The SNCC was involved in desegregation. They held demonstrations and boycotts to “disrupt the local economy,” but ultimately Richardson disagreed with their idea of non-violence as a “protest tactic.” This led Richardson and other parents to create the Cambridge Nonviolent Action Committee (CNAC) in 1962.

In addition to focusing on desegregation, the CNAC expanded their aims to include “housing and employment discrimination and inadequate health care.” And because the CNAC didn’t believe in the philosophy of pacifism, their protests were more confrontational, since they fought back when their protests were met with violence, per Baltimore Magazine. One CNAC member claimed, “We are not going to initiate violence. But if we are attacked, we are not going to turn the other cheek.”

The Cambridge movement

Led by the SNCC and the CNAC, the Cambridge movement refers to the series of protests in Dorchester County, Maryland that lasted from late 1961 to the summer of 1964. According to Liberation, as CNAC protests targeted segregation in public accommodations, they led Maryland Governor J. Millard Tawes to pass an anti-discrimination bill in 1962. “However, the legislation was rendered useless,” reports Liberation, “when racist legislatures inserted a clause allowing counties to simply exempt themselves from the law.”

CNAC protests continued into the summer of 1963. Although Governor Tawes made promises of desegregation and biracial committees, his proposals were rejected by the CNAC, who didn’t trust the governor. Baltimore Magazine writes that as the protests started escalating into face-offs involving Molotov cocktails and bricks, even Richardson advocated federal intervention. Sending a telegram to U.S. Attorney General Robert Kennedy, Richardson wrote, “I emphasize that violence has and most likely will occur.”

On June 14, 1963, Governor Tawes declared martial law. The National Guard was brought into Cambridge, and would remain there until July 8. But the violence continued to escalate during their absence, and by July 12, the National Guard returned. Ultimately, this would be “the longest martial law deployment in the United States since 1877,” as Liberation characterized it.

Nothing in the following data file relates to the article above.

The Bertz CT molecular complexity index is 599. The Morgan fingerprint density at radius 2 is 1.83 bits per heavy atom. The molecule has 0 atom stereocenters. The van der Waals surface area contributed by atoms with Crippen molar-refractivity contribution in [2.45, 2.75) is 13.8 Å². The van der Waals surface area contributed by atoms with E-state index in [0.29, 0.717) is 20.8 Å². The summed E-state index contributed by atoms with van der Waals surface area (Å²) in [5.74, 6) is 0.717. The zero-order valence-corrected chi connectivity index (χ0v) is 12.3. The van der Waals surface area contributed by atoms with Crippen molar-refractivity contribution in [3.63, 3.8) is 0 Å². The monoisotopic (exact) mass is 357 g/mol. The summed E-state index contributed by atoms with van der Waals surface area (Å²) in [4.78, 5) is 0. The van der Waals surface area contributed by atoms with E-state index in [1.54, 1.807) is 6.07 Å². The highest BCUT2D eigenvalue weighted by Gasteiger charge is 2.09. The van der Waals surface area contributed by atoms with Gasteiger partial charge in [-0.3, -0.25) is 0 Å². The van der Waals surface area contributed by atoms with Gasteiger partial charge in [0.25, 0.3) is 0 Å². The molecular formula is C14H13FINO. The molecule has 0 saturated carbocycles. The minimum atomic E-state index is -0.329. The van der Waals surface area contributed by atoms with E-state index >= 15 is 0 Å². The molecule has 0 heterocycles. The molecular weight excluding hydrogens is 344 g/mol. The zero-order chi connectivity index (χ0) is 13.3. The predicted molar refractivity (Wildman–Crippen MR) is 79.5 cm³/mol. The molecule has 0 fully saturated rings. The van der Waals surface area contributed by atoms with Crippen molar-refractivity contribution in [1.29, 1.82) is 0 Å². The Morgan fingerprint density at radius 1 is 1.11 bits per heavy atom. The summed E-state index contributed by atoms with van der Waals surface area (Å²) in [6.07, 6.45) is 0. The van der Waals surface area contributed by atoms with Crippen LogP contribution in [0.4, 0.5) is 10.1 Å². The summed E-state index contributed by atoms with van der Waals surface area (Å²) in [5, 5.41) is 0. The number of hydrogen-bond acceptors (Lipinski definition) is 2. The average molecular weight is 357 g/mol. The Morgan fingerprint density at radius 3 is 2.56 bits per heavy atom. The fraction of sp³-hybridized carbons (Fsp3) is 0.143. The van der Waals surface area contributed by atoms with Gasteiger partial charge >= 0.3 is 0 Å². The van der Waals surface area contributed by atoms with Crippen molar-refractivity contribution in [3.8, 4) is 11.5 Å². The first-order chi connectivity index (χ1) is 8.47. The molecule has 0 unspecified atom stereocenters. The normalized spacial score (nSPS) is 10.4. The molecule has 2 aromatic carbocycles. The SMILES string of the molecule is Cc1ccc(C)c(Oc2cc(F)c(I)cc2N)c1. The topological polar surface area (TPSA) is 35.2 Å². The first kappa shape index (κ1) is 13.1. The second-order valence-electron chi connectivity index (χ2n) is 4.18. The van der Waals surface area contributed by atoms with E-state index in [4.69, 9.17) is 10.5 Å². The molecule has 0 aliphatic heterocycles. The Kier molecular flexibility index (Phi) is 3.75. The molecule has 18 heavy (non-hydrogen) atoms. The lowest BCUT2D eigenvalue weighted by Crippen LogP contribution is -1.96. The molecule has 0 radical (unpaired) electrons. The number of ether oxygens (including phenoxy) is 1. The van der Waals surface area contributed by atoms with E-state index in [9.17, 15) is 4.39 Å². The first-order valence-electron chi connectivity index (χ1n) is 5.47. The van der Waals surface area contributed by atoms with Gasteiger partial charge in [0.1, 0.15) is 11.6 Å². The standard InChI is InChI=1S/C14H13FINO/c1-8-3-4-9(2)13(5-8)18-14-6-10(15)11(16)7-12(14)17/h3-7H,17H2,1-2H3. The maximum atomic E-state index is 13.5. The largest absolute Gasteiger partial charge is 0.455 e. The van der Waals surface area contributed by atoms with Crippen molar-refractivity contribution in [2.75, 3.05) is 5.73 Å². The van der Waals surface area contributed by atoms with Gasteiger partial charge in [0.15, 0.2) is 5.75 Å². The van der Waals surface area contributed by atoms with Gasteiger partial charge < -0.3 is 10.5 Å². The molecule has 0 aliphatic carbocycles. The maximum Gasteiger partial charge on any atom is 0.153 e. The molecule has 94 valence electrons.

The Treaty of Cambridge

During the summer of 1963, Richardson met with Attorney General Robert F. Kennedy to discuss terms that might “diffuse the situation.” With negotiations that also included officials from the Justice Department, CNAC leaders, and SNCC chairman John Lewis, per Baltimore Magazine, after nine hours they finally came to an agreement, which included desegregation of the first four grades of Dorchester County primary schools and an amendment for the desegregation of public accommodations.

However, the agreement noticed that it could still be subject to a referendum, which led Richardson to cautiously describe the agreement as “an initial step” rather than a victory. Meanwhile, Kennedy noted Richardson’s serious demeanor, asking her, “Do you know how to smile?”

Liberation writes that the Treaty of Cambridge was signed on July 23, 1963, and just as Richardson feared, the amendment was made subject to an October referendum. As a pro-segregation group urged white people to vote no on the amendment, SNCC writes that Richardson encouraged a boycott of the referendum altogether, explaining that “A first-class citizen does not beg for freedom. A first-class citizen does not plead to the white power-structure to give him something that the whites have no power to give or take away. Human rights are human rights, not white rights.” Unfortunately, the amendment ended up being defeated. But the momentum was already there, and despite the efforts of pro-segregation groups, by July 1964, several businesses were desegregated, and the National Guard finally left Cambridge.

Richardson's later life

By the end of the summer of 1964, Richardson decided to take a step back from the CNAC’s work. In August, 1964, she resigned as the chairman of the CNAC. She married photographer Frank Dandridge and moved to New York with Richardson’s younger daughter, Tamara. There Richardson got a job at the Department of Aging, writes Baltimore Magazine. Ebony Magazine notes by the time Richardson resigned, she had been arrested three times, shot at twice, and “there had been two attempts to have her committed because whites thought her insane.”

In New York City, Richardson went on to work at the National Council of Negro Women as an assistant director, focusing her energy on achieving equality for Black women. According to Black Past, Richardson never moved back to live in Cambridge again, although she maintained a connection with the local movement there. Richardson continued to work until retiring in 2012, at the age of 90, per The Washington Post. On July 15, 2021, Richardson passed away at the age of 99.